March 16th, 2010 1 comment

It was our last day on the island.  At 4:45pm we would hop a plane back to Panama City, stay another night at the Hotel California, and wake early for our all day adventure back to Denver.

There was unfinished business.  Surfing.

But we weren’t sure if we’d fit it in.  Who knew when and if we could get a surfing excursion that included a beginner’s lesson in time, and besides, that morning we thought we’d do 9am yoga.  I like to think that fate kicked in when we arrived 2 minutes late to what was, in my experience, the first and only yoga venue not laid back enough to admit such barely-late stragglers.

So we wandered the main drag in search of surfing opportunities instead.  Ricardo, the rad proprietor of La Buga dive and surf shop, had a deal for us.  (Ricardo is rad for a number of reasons: wall full of PADI certifications, friendly manner of speaking English with his kickin’ Panamanian accent with which he can always convincingly tell you it’s a great day for diving, and Tracy and I were both pleased and unsurprised to see him doing well for himself romantically, apparently dating the smokin’ hottie who fixed Tracy’s smoothie that morning).  His deal: another person was going for an excursion at 10am and we could get in for $49 a piece, including a lesson, and back on land by 1pm.  Sold.  Pardon us while we run back to our room to change.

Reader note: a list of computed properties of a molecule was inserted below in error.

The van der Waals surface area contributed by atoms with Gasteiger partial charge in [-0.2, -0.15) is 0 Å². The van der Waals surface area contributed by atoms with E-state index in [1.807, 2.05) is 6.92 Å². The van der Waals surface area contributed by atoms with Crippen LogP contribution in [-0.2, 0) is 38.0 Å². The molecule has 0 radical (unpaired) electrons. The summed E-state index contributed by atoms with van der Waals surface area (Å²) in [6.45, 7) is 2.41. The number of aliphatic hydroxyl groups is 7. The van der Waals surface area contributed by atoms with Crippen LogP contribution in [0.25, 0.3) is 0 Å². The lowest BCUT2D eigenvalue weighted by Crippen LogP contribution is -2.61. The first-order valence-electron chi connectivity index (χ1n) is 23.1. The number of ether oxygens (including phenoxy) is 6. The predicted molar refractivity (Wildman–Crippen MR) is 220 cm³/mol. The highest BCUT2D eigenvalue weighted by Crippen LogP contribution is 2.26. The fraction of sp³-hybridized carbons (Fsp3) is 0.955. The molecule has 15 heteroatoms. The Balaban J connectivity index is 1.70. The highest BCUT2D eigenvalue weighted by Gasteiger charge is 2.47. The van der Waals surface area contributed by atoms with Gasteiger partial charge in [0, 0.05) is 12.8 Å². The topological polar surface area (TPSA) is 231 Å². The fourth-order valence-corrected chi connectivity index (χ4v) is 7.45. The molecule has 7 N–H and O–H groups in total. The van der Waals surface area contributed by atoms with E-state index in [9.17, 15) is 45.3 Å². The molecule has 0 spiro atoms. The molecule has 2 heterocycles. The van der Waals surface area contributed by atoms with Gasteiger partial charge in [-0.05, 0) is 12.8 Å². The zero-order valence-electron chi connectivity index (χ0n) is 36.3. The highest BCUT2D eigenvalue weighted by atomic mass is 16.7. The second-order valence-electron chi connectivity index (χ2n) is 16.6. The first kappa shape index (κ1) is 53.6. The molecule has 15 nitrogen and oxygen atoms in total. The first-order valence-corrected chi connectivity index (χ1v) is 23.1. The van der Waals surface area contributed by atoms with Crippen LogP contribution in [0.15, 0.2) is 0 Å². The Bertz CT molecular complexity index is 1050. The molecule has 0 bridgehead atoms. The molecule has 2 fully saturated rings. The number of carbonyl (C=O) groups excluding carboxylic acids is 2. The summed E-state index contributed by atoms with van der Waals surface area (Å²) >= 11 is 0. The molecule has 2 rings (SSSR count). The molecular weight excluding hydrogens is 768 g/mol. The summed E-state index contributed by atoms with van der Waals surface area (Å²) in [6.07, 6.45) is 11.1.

The lesson was a quick 20 minutes in a few forms, balance, and a fun test of whether you ride normal or goofy foot (i.e. with your left or right foot forward: the test is to push you from behind and seeing which foot instinctively leaps forward to prevent your imminent face plant).  Our lesson was held on the back porch/dock, and was punctuated once or twice by Ricardo stopping by to briefly and nonchalantly pump some serious iron at the weight station 6 feet away.  (Ricardo, you’re such a bad-ass.)

And then it was off to a nice patch of wavy water just off the beach we’d visited the day before.  We jumped into the water with our boards tethered to us by our ankle leash, and our instructor positioned himself with fins and snorkel in the middle of the bobbing water, ready to guide us to hang ten glory.

The premise of surfing, I now know, is simple: hang out in one spot, bob up and down as you wait for a good wave to come your way.  When it does, paddle like hell away from it so that you have speed enough to ride the wave once it does catch you.